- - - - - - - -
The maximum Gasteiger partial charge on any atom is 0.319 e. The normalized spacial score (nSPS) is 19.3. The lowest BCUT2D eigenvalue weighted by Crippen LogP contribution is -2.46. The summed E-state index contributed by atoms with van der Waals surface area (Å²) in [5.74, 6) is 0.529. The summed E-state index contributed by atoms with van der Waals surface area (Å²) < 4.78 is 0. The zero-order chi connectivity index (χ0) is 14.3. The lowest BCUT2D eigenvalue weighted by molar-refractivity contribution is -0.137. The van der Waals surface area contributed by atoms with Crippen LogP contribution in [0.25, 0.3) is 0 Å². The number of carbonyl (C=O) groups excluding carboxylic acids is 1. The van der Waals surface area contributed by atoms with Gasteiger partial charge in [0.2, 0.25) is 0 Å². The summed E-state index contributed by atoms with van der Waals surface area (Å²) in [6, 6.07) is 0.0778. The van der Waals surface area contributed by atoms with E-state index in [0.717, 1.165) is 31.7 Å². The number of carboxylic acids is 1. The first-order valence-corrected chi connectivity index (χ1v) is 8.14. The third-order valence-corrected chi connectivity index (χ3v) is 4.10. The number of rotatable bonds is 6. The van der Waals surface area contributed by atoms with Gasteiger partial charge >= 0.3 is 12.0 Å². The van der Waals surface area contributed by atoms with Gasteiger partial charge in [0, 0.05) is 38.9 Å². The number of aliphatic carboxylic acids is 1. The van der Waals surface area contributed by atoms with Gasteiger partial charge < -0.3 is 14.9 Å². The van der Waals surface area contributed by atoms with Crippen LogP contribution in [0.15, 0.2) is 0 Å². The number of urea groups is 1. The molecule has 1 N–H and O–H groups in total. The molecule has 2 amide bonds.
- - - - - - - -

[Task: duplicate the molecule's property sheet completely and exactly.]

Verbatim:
The maximum Gasteiger partial charge on any atom is 0.319 e. The normalized spacial score (nSPS) is 19.3. The lowest BCUT2D eigenvalue weighted by Crippen LogP contribution is -2.46. The summed E-state index contributed by atoms with van der Waals surface area (Å²) in [5.74, 6) is 0.529. The summed E-state index contributed by atoms with van der Waals surface area (Å²) < 4.78 is 0. The zero-order chi connectivity index (χ0) is 14.3. The lowest BCUT2D eigenvalue weighted by molar-refractivity contribution is -0.137. The van der Waals surface area contributed by atoms with Crippen LogP contribution in [0.25, 0.3) is 0 Å². The number of carbonyl (C=O) groups excluding carboxylic acids is 1. The van der Waals surface area contributed by atoms with Gasteiger partial charge in [0.2, 0.25) is 0 Å². The summed E-state index contributed by atoms with van der Waals surface area (Å²) in [6, 6.07) is 0.0778. The van der Waals surface area contributed by atoms with E-state index in [0.717, 1.165) is 31.7 Å². The number of carboxylic acids is 1. The first-order valence-corrected chi connectivity index (χ1v) is 8.14. The third-order valence-corrected chi connectivity index (χ3v) is 4.10. The number of rotatable bonds is 6. The van der Waals surface area contributed by atoms with Gasteiger partial charge >= 0.3 is 12.0 Å². The van der Waals surface area contributed by atoms with Gasteiger partial charge in [0, 0.05) is 38.9 Å². The number of aliphatic carboxylic acids is 1. The van der Waals surface area contributed by atoms with Gasteiger partial charge < -0.3 is 14.9 Å². The van der Waals surface area contributed by atoms with Crippen LogP contribution in [0.15, 0.2) is 0 Å². The number of urea groups is 1. The molecule has 1 N–H and O–H groups in total. The molecule has 2 amide bonds.